The first step in this process was to get Herbert Hardesty’s help.  Herbert was the saxophone player who recorded the overwhelming majority of sax solos on all of Fats Domino’s records.  Herbert has known Dave since the late Forties when he first joined Dave’s band.  I met Herbert in the late Nineties when he tried to pick up my wife before we were married.  She introduced Herbert to me and told him we were going to be good friends.  It was a good prophecy as we became good friends over the next few years.  Herbert has since lent his sax to many of the Ponderosa Stomp marathons.

Herbert and I met up to discuss a game plan.  We thought it would be really special if we could reunite Dave with the remaining members of the great J&M studio band.  Herbert put me in touch with Ernest McLean and Earl Palmer.  Earl and Ernest were great cats who were totally down with the Stomp and the reunion.  With Herbert, Earl and Ernest all committed, it was time to meet with Dave.  We met up with Dave at Dooky Chase’s restaurant – Dave and Herbert’s old hang since the late Forties.  Over dinner, I laid out my pitch to have Dave and his band play the Stomp and then have Earl, Ernest, and Herbert come up to join the band for a few numbers. Dave, always very direct, looked at me and replied, “Since you are taking care of my musicians – Earl, Herbert and Ernest – I will come do this.”  I was elated.  Dave Bartholomew was booked to play the Stomp.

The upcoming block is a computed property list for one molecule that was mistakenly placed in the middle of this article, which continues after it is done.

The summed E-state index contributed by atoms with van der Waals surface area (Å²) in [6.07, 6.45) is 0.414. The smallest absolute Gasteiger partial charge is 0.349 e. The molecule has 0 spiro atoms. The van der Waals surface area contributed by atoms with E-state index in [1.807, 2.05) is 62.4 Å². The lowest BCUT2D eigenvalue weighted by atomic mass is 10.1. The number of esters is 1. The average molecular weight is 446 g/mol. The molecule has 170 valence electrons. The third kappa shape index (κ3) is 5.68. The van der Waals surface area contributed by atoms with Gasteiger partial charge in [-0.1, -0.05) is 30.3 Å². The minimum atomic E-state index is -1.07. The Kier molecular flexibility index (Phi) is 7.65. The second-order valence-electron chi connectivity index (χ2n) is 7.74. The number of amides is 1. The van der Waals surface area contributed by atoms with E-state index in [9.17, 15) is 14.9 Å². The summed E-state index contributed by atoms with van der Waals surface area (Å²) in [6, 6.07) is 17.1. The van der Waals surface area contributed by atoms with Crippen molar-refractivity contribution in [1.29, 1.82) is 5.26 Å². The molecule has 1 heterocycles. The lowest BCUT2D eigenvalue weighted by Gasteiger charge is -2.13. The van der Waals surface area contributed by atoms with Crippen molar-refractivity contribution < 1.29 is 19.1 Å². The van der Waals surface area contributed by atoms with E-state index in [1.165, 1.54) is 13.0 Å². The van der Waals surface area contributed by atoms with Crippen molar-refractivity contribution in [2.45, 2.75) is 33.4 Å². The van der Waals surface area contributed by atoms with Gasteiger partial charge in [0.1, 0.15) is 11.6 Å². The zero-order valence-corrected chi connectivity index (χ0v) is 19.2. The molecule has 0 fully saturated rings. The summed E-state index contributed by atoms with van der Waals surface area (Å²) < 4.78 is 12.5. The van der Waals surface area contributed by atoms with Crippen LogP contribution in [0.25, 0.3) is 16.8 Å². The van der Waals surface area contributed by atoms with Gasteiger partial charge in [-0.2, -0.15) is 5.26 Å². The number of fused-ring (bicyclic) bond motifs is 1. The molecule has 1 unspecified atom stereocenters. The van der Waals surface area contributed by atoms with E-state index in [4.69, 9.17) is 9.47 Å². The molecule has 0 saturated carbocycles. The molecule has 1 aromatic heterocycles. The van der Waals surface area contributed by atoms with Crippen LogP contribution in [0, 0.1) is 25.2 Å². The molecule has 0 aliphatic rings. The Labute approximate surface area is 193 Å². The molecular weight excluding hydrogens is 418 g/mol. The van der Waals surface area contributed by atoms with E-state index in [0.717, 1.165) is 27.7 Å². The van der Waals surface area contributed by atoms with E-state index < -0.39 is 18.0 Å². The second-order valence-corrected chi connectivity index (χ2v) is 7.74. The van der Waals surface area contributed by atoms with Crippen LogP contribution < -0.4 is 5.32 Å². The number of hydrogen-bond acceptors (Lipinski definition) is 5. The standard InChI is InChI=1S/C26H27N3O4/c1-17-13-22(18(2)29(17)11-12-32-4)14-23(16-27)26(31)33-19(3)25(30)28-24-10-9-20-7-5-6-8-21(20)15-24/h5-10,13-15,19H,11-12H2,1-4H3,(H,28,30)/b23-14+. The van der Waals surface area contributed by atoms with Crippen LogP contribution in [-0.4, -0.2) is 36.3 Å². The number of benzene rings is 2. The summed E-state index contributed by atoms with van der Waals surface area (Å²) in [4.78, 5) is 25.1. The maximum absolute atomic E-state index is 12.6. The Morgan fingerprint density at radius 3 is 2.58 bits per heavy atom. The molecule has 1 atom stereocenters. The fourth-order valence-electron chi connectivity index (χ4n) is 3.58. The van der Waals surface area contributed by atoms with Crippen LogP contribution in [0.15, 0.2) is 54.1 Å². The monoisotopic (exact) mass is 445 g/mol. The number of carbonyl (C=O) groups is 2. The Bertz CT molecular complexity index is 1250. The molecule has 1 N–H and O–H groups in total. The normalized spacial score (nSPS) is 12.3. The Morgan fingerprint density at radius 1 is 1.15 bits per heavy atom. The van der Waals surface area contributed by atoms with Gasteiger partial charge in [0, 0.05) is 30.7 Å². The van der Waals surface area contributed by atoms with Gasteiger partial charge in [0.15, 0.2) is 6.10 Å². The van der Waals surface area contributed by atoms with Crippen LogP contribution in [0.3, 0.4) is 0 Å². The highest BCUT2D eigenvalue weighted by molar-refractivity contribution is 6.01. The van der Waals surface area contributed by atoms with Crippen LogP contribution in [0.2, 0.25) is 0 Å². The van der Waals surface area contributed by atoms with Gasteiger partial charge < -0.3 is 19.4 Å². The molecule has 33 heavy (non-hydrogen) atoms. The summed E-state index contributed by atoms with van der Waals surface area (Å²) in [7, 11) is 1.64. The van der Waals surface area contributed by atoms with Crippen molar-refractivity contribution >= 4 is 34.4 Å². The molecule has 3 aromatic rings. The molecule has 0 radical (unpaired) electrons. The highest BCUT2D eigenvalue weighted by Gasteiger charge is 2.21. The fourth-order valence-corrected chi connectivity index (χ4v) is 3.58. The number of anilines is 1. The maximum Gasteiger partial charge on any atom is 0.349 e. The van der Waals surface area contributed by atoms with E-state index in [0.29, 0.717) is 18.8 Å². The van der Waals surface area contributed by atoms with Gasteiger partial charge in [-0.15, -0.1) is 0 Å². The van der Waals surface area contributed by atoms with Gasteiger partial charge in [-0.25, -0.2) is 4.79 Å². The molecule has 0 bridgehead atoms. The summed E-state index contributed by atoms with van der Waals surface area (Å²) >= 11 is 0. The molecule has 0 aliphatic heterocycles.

With Dave committed, I turned my attention to getting all the rest of the Ponderosa Stomp planning done – not an easy feat when you work full time as an anesthesiologist.  The venue would be the Fine Arts Center in uptown New Orleans – an old converted movie theatre that could hold 500 people.  Besides the reunion of Dave Bartholomew his old band mates, the lineup was to include Hubert Sumlin, Gatemouth Moore, Eddie Bo, Tony Joe White, Scotty Moore, DJ Fontana, Paul Burlison, Lazy Lester, Jerry McCain, Barbara Lynn, Calvin Newborn, James Blood Ulcer, Classie Ballou, The Rebirth Brass Band, Big Jay McNeely, Jody Williams, and Warren Storm among others.  Things were moving along.

About a month before the Stomp, Dave summoned me to meet him at Preservation Hall on Saturday afternoon.  He wanted to see the venue.  As we arrived, I could tell he was taking it all in.  Suddenly, he turned to me and said, “I don’t think this will work.  It isn’t big enough.”  I was shocked.  I tried encouraging him that it would work.  He replied, “We’ll see.”  This really unnerved me.  Was Dave going to do the show or would he change his mind and back out?  Seeking to get some calming advice, I called on Earl Palmer and Herbert Hardesty for some words of wisdom.  Each one reassured me to chill out – Dave would be a man of his word.

A week later, my phone rang at midnight.  It was Dave on the other end.  “Ira,” he said, “why aren’t you taking out ads on television?  No one knows about your event.”  I told him that we had a limited budget for advertising and could not afford television ads.  I assured him that people will be there.  Dave, of course, was, like, “Yeah, right.”  This would become a nightly ritual for the next two weeks – consisting of Dave telling me I needed to take out television ads or asking why there wasn’t a full page ad in the New Orleans Times-Picayune.  I kept trying to reassure him.  Here I was telling the creator of rock and roll to calm down!  A few days before the Stomp, Dave stopped calling.